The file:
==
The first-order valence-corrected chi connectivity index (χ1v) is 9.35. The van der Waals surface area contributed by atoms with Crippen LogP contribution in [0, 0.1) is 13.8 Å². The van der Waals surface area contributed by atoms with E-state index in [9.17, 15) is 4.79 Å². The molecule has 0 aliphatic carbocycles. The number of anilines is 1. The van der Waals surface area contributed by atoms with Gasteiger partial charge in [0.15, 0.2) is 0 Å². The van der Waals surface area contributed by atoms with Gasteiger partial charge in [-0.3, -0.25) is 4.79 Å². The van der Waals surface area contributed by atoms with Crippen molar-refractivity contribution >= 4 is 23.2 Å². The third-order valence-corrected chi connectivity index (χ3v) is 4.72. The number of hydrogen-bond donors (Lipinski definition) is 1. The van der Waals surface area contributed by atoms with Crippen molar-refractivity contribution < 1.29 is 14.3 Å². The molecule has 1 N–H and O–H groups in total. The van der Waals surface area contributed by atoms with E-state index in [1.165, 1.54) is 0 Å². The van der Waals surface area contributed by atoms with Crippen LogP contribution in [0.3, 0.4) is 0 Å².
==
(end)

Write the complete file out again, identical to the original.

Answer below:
The first-order valence-corrected chi connectivity index (χ1v) is 9.35. The van der Waals surface area contributed by atoms with Crippen LogP contribution in [0, 0.1) is 13.8 Å². The van der Waals surface area contributed by atoms with E-state index in [9.17, 15) is 4.79 Å². The molecule has 0 aliphatic carbocycles. The number of anilines is 1. The van der Waals surface area contributed by atoms with Gasteiger partial charge in [0.15, 0.2) is 0 Å². The van der Waals surface area contributed by atoms with Gasteiger partial charge in [-0.3, -0.25) is 4.79 Å². The van der Waals surface area contributed by atoms with Crippen molar-refractivity contribution >= 4 is 23.2 Å². The third-order valence-corrected chi connectivity index (χ3v) is 4.72. The number of hydrogen-bond donors (Lipinski definition) is 1. The van der Waals surface area contributed by atoms with Crippen molar-refractivity contribution < 1.29 is 14.3 Å². The molecule has 1 N–H and O–H groups in total. The van der Waals surface area contributed by atoms with E-state index in [1.165, 1.54) is 0 Å². The van der Waals surface area contributed by atoms with Crippen LogP contribution in [0.3, 0.4) is 0 Å².